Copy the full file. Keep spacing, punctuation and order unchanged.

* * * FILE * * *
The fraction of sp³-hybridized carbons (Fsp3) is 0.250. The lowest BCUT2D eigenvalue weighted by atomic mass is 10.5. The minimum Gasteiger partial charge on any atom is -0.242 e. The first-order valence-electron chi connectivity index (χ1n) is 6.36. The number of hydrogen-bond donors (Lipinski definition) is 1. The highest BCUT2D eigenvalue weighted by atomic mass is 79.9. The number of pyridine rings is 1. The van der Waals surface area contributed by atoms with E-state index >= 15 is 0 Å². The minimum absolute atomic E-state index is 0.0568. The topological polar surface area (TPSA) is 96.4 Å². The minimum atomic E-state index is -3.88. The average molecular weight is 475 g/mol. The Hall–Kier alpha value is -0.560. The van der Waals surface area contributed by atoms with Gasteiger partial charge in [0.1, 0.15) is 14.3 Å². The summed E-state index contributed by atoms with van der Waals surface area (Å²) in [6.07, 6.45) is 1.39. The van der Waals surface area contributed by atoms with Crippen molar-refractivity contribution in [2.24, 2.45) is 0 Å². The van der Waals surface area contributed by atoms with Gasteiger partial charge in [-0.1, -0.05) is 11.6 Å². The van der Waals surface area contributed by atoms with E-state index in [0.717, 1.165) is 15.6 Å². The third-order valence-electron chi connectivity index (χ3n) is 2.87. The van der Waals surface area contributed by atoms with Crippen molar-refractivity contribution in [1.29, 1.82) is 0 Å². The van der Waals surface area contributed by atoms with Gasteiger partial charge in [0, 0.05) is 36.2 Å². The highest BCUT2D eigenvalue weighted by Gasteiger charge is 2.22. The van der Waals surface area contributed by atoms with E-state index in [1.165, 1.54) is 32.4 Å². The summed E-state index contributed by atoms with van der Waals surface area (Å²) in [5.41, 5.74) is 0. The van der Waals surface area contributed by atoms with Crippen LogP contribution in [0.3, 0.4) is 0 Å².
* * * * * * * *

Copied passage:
The fraction of sp³-hybridized carbons (Fsp3) is 0.250. The lowest BCUT2D eigenvalue weighted by atomic mass is 10.5. The minimum Gasteiger partial charge on any atom is -0.242 e. The first-order valence-electron chi connectivity index (χ1n) is 6.36. The number of hydrogen-bond donors (Lipinski definition) is 1. The highest BCUT2D eigenvalue weighted by atomic mass is 79.9. The number of pyridine rings is 1. The van der Waals surface area contributed by atoms with E-state index >= 15 is 0 Å². The minimum absolute atomic E-state index is 0.0568. The topological polar surface area (TPSA) is 96.4 Å². The minimum atomic E-state index is -3.88. The average molecular weight is 475 g/mol. The Hall–Kier alpha value is -0.560. The van der Waals surface area contributed by atoms with Gasteiger partial charge in [0.1, 0.15) is 14.3 Å². The summed E-state index contributed by atoms with van der Waals surface area (Å²) in [6.07, 6.45) is 1.39. The van der Waals surface area contributed by atoms with Crippen molar-refractivity contribution in [2.24, 2.45) is 0 Å². The van der Waals surface area contributed by atoms with Gasteiger partial charge in [-0.1, -0.05) is 11.6 Å². The van der Waals surface area contributed by atoms with E-state index in [0.717, 1.165) is 15.6 Å². The third-order valence-electron chi connectivity index (χ3n) is 2.87. The van der Waals surface area contributed by atoms with Crippen molar-refractivity contribution in [1.29, 1.82) is 0 Å². The van der Waals surface area contributed by atoms with Gasteiger partial charge in [0, 0.05) is 36.2 Å². The highest BCUT2D eigenvalue weighted by Gasteiger charge is 2.22. The van der Waals surface area contributed by atoms with E-state index in [1.165, 1.54) is 32.4 Å². The summed E-state index contributed by atoms with van der Waals surface area (Å²) in [5.41, 5.74) is 0. The van der Waals surface area contributed by atoms with Crippen LogP contribution in [0.3, 0.4) is 0 Å².